Among many investment strategies, value investing is one of the most popular ones. The concept of value investing was popularized in the year 1949, through Benjamin Graham’s book ‘The Intelligent Investor’. This book can be considered as the bible for value investors and the most successful investors including Warren Buffett swear by its principles.
Here, investors look for stocks that are generally undervalued and are trading below their intrinsic value. Value investors use several financial ratios that help them understand the health of the company and gives an idea about their future growth potential.
How does value investing work?
Investopedia states if you know the true value of something, you can save a lot of money when you buy it on sale. This is the basic concept applied by value investors whenever they identify stocks for their portfolio. It is very difficult to find quality undervalued stocks in the market today but if you keep looking, you will get plenty of opportunities to enter the market at the right time.
This is because the market is volatile and often reacts on news. For example, the massive disruption in crude oil prices led to a significant fall in stock prices of energy companies. While oil producers did experience a year-over-year decline in revenue in the first six months of 2020, midstream players such as Enbridge (TSX:ENB) have been largely immune to the same.
So, it is quite possible that the correction in Enbridge stock would have been exaggerated and the large cap stock is now trading at a lower multiple. While most traders may look at this as a sell signal, value investors look at Enbridge’s stock price decline as a buy signal because they look at a different set of parameters that impact the company’s overall performance.
Value investors believe that markets are inefficient and fluctuations are common in equity markets. Value investing requires patience and most successful investors including Warren Buffet have managed to create wealth over the past few decades by purchasing stocks trading at a discount.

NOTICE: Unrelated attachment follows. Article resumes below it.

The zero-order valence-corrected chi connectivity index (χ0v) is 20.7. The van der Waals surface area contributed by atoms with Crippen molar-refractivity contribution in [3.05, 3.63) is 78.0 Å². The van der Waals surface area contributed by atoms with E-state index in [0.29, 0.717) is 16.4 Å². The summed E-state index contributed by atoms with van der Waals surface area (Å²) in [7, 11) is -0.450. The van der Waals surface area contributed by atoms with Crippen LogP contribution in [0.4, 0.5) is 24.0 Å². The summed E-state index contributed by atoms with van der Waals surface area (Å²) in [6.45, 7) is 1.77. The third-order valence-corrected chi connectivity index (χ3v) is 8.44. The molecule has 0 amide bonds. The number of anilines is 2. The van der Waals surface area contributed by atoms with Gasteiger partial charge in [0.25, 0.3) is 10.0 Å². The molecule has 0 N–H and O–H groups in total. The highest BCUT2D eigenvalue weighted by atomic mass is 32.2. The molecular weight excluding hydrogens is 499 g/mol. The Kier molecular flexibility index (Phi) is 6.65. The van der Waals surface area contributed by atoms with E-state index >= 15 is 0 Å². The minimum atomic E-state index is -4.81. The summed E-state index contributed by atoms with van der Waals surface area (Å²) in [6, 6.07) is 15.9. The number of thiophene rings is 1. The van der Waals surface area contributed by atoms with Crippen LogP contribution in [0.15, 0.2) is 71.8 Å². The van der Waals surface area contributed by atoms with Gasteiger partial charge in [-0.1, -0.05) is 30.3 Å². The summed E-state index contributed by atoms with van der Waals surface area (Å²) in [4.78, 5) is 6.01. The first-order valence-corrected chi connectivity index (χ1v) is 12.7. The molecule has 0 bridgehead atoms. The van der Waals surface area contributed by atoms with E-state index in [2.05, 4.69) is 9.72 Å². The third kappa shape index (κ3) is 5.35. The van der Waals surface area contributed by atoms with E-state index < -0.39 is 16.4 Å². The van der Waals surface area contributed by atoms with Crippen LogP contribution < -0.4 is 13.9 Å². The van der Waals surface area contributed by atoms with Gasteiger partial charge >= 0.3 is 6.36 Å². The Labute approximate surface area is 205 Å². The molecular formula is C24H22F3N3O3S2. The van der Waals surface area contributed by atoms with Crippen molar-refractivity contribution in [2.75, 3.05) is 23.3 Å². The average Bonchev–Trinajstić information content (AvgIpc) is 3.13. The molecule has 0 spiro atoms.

Why does value investing makes sense?
Stock markets are uncertain and value investing teaches you to embrace this uncertainty rather than view it as a negative impairment. Every major stock market correction throws up multiple buying opportunities that can increase your investment multifold over time.
Value investing works for those who understand that the price and value of a stock are different. Value investors tend to focus on the company's buisness model, its economic moat and the company’s total addressable market among other things. This paired with the fundamentals of the company leads a value investor to invest in a good stock.
Value investing is not easy and for an investment to work out, it takes a lot of time and patience. According to wealthofcommonsense, investors prefer the glamour growth stocks provide and because of this bias, cheap stocks are often overlooked. Value investing may not give you fast returns but you can outpace the broader market over a period of time.